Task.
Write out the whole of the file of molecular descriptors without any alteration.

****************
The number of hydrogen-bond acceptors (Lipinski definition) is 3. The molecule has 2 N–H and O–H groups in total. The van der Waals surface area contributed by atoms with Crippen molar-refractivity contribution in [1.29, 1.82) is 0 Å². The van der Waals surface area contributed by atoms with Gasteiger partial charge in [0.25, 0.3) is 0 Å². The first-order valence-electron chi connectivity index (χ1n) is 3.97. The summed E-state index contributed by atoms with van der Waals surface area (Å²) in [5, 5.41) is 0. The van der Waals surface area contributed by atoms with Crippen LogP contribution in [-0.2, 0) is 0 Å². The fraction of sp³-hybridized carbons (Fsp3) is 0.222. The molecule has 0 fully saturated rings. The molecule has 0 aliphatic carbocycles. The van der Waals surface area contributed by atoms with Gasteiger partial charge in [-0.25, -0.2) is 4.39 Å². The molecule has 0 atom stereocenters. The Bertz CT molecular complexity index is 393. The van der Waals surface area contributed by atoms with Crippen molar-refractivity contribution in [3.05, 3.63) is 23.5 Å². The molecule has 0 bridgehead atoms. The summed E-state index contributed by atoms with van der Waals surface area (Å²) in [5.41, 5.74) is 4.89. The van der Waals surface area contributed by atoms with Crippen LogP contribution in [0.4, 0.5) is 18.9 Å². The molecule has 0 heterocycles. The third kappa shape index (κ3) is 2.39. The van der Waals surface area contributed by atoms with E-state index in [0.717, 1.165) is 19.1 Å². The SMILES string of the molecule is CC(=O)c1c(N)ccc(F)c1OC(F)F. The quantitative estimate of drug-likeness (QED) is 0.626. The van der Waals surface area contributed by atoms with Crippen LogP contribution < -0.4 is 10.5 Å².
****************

The number of hydrogen-bond acceptors (Lipinski definition) is 3. The molecule has 2 N–H and O–H groups in total. The van der Waals surface area contributed by atoms with Crippen molar-refractivity contribution in [1.29, 1.82) is 0 Å². The van der Waals surface area contributed by atoms with Gasteiger partial charge in [0.25, 0.3) is 0 Å². The first-order valence-electron chi connectivity index (χ1n) is 3.97. The summed E-state index contributed by atoms with van der Waals surface area (Å²) in [5, 5.41) is 0. The van der Waals surface area contributed by atoms with Crippen LogP contribution in [-0.2, 0) is 0 Å². The fraction of sp³-hybridized carbons (Fsp3) is 0.222. The molecule has 0 fully saturated rings. The molecule has 0 aliphatic carbocycles. The van der Waals surface area contributed by atoms with Gasteiger partial charge in [-0.25, -0.2) is 4.39 Å². The molecule has 0 atom stereocenters. The Bertz CT molecular complexity index is 393. The van der Waals surface area contributed by atoms with Crippen molar-refractivity contribution in [3.05, 3.63) is 23.5 Å². The molecule has 0 bridgehead atoms. The summed E-state index contributed by atoms with van der Waals surface area (Å²) in [5.41, 5.74) is 4.89. The van der Waals surface area contributed by atoms with Crippen LogP contribution in [0.4, 0.5) is 18.9 Å². The molecule has 0 heterocycles. The third kappa shape index (κ3) is 2.39. The van der Waals surface area contributed by atoms with E-state index in [0.717, 1.165) is 19.1 Å². The SMILES string of the molecule is CC(=O)c1c(N)ccc(F)c1OC(F)F. The quantitative estimate of drug-likeness (QED) is 0.626. The van der Waals surface area contributed by atoms with Crippen LogP contribution < -0.4 is 10.5 Å².